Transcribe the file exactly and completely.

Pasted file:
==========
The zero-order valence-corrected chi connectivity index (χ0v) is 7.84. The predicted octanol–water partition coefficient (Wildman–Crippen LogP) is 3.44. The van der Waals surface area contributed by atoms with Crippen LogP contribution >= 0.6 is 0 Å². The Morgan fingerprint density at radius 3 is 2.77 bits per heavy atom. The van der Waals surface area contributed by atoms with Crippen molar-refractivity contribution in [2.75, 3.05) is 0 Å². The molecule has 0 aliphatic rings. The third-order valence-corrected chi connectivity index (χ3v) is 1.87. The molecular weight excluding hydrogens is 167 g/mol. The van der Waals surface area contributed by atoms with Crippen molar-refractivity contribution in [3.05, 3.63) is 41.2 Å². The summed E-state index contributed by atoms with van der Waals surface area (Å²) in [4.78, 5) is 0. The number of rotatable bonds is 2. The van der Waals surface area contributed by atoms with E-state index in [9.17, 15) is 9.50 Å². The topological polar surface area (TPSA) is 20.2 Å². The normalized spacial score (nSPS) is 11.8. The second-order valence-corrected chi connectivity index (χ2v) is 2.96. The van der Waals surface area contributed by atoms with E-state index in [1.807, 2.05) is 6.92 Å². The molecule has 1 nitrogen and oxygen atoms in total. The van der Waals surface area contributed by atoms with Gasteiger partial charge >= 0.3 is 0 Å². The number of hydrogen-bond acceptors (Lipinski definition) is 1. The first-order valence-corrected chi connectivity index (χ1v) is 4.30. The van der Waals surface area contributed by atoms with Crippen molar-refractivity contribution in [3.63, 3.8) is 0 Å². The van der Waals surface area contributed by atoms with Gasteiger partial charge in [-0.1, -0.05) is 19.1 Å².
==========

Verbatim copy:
The zero-order valence-corrected chi connectivity index (χ0v) is 7.84. The predicted octanol–water partition coefficient (Wildman–Crippen LogP) is 3.44. The van der Waals surface area contributed by atoms with Crippen LogP contribution >= 0.6 is 0 Å². The Morgan fingerprint density at radius 3 is 2.77 bits per heavy atom. The van der Waals surface area contributed by atoms with Crippen molar-refractivity contribution in [2.75, 3.05) is 0 Å². The molecule has 0 aliphatic rings. The third-order valence-corrected chi connectivity index (χ3v) is 1.87. The molecular weight excluding hydrogens is 167 g/mol. The van der Waals surface area contributed by atoms with Crippen molar-refractivity contribution in [3.05, 3.63) is 41.2 Å². The summed E-state index contributed by atoms with van der Waals surface area (Å²) in [4.78, 5) is 0. The number of rotatable bonds is 2. The van der Waals surface area contributed by atoms with E-state index in [9.17, 15) is 9.50 Å². The topological polar surface area (TPSA) is 20.2 Å². The normalized spacial score (nSPS) is 11.8. The second-order valence-corrected chi connectivity index (χ2v) is 2.96. The van der Waals surface area contributed by atoms with E-state index in [1.807, 2.05) is 6.92 Å². The molecule has 1 nitrogen and oxygen atoms in total. The van der Waals surface area contributed by atoms with Gasteiger partial charge >= 0.3 is 0 Å². The number of hydrogen-bond acceptors (Lipinski definition) is 1. The first-order valence-corrected chi connectivity index (χ1v) is 4.30. The van der Waals surface area contributed by atoms with Crippen molar-refractivity contribution in [3.63, 3.8) is 0 Å². The van der Waals surface area contributed by atoms with Gasteiger partial charge in [-0.1, -0.05) is 19.1 Å².